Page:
Franklin County commissioners must be oblivious to the record flooding throughout the Missouri River basin. On Wednesday, they moved forward with a plan that could, under certain circumstances, allow Ameren Missouri to build a 400-acre coal-ash landfill in the river's flood plain.
This is a horrible idea.
It is just the latest example of how government and business interests are willing to ignore the long-term dangers and expenses of flood plain development to reap short-term benefits.
There is no good reason to run the risk that a toxic stew of poisonous metals like arsenic, selenium and chromium could seep into groundwater or be washed into downstream drinking water. Sure, the flood plain is handy to Ameren's Labadie plant, but is this the only place Ameren can dump the stuff?
The site concerns Franklin County Commissioner Ann Schroeder. Even Presiding Commissioner John Griesheimer, a friend of utility companies while he was a state senator, seems frustrated by the lack of an alternative site.
Yet neither commissioner has done anything to block the project.
Mr. Griesheimer and Ms. Schroeder should act on their best instincts and demand that Ameren Missouri give the commission some possible alternatives, even if they might cost more.
We asked Ameren about any alternatives. A company spokeswoman said the company looked at 22 possible sites in the region. The coal plant is an important power provider in the area. Its byproduct, coal ash, must be deposited somewhere.
No doubt, the flood plain site the company already owns is the cheapest. But what are the alternatives?
That is the issue. The reality of new development, whether by a utility, corporation or government entity, is that doing it right often costs more. But doing it wrong merely pushes the water and costs downriver, which is precisely what Ameren wants to do.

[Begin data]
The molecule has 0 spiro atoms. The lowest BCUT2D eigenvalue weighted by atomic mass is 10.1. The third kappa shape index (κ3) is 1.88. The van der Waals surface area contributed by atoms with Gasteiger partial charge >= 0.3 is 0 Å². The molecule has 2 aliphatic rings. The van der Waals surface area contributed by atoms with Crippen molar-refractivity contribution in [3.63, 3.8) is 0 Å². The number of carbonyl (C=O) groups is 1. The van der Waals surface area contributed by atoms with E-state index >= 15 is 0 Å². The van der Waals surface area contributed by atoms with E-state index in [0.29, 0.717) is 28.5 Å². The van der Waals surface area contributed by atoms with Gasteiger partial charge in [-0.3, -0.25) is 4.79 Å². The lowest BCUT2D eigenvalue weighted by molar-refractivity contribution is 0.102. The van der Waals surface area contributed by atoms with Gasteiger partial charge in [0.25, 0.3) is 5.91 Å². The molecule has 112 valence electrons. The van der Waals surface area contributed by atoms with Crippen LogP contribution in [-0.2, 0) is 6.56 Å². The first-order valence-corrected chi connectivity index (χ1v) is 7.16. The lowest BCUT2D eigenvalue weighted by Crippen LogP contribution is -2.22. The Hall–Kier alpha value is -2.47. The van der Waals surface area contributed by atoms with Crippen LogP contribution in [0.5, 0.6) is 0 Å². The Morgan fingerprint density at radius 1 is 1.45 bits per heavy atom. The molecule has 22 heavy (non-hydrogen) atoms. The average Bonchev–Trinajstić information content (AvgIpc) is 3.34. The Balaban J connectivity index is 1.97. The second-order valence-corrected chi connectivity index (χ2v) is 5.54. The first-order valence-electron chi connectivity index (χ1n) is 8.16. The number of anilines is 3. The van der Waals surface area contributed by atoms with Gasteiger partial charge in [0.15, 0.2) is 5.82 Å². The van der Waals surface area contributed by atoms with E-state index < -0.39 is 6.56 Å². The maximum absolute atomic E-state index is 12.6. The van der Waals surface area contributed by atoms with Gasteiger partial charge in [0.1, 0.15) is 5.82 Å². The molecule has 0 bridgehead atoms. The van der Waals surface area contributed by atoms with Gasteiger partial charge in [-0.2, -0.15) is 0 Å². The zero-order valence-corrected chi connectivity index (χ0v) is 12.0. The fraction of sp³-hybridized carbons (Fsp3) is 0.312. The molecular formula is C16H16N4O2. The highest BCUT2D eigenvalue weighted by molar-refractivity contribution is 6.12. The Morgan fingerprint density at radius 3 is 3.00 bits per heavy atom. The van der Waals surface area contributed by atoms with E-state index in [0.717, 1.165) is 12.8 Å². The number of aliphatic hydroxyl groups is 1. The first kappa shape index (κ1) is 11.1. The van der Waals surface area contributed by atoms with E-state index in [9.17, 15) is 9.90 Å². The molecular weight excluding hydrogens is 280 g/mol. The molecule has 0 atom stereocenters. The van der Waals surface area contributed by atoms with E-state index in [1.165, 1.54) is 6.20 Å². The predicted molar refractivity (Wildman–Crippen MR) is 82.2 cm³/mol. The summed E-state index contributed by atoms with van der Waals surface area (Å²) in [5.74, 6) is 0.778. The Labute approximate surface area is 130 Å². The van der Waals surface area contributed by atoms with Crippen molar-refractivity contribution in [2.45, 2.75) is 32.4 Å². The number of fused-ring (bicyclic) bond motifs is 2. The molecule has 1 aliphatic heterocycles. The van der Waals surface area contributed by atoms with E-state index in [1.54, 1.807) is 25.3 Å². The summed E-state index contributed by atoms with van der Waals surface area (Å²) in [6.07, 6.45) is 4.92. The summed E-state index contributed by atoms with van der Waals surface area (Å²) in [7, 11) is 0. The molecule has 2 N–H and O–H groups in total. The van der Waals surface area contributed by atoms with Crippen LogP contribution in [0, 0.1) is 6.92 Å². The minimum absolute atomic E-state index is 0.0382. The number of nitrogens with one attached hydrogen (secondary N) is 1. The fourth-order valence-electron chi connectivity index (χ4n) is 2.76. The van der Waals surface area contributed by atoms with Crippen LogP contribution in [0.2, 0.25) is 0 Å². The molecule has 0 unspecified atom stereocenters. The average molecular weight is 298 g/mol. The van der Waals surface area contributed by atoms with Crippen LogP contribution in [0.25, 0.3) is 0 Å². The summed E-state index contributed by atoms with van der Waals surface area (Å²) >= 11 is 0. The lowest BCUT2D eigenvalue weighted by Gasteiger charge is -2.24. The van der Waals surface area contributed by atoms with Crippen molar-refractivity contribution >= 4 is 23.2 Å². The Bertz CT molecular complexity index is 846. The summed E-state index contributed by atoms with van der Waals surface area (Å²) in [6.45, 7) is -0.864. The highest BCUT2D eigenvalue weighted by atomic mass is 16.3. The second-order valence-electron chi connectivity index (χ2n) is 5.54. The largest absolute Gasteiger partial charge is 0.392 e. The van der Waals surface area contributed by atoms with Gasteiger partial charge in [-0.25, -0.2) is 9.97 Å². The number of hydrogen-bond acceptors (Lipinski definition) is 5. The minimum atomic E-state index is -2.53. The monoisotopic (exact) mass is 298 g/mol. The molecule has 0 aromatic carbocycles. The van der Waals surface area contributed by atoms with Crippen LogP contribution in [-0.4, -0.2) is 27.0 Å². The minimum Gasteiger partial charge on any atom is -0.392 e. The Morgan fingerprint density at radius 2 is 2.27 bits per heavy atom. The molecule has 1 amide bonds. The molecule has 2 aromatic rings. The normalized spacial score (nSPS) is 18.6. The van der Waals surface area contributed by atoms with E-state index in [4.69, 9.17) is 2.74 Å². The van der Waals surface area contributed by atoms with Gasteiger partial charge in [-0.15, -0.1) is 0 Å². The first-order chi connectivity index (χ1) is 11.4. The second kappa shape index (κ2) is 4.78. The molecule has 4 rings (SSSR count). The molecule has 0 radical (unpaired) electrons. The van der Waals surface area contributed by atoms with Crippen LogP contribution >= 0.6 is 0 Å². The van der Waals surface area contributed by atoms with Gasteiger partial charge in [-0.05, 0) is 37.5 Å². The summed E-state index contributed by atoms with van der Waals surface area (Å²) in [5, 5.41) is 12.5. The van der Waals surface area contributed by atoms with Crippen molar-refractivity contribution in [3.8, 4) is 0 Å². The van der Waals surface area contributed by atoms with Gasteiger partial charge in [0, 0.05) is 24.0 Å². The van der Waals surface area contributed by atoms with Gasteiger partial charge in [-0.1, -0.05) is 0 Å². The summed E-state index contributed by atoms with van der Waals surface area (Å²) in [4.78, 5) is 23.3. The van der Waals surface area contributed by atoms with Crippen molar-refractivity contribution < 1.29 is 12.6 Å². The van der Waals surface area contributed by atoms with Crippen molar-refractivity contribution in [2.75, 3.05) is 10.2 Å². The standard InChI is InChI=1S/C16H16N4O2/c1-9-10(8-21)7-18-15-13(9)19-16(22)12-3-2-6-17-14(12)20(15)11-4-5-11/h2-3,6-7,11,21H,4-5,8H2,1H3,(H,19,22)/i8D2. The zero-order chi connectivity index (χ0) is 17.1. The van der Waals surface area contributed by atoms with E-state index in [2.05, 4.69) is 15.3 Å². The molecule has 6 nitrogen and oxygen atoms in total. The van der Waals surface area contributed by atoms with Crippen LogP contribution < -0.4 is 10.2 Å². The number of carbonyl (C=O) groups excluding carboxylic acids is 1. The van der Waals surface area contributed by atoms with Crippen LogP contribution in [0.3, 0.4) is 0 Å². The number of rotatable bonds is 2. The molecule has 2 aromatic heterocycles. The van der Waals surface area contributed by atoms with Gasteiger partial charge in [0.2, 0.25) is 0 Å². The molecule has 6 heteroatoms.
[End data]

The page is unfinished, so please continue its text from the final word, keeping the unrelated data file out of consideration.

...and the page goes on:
Whether it's the Metropolitan Sewer District facing billions of dollars in costs now because it didn't invest enough in clean water in previous decades, or utility companies being unwilling now to invest in tomorrow's sustainable energy technology, the central issue remains the same: You can't keep kicking the true costs down the road. Or flushing them down the river.
Right now, as the Missouri River roars out of its banks from the Dakotas to the Show-Me State, the costs for building in flood plains and constructing larger levees that push more and more water downstream are multiplying.
Two Nebraska nuclear power plants are surrounded by water. Workers are erecting temporary berms and catwalks to allow employees to get to work. Farms and businesses built in flood plains are under water, awaiting a federal bailout for decisions made years ago by bodies not much different from the Franklin County Commission.
The Interdisciplinary Environmental Clinic at the Washington University School of Law has outlined numerous scientific objections to the placement of the Labadie landfill in the flood plain. It's near an earthquake fault zone. The risk of groundwater contamination is real. And one of Ameren Missouri's existing coal-ash ponds on the same property is leaking.
In light of this historic year of flooding, building on the flood plain must be discouraged, if not stopped outright. Unless it can demonstrate to county officials and the public that there is no other reasonable option, Ameren Missouri should withdraw its proposal.
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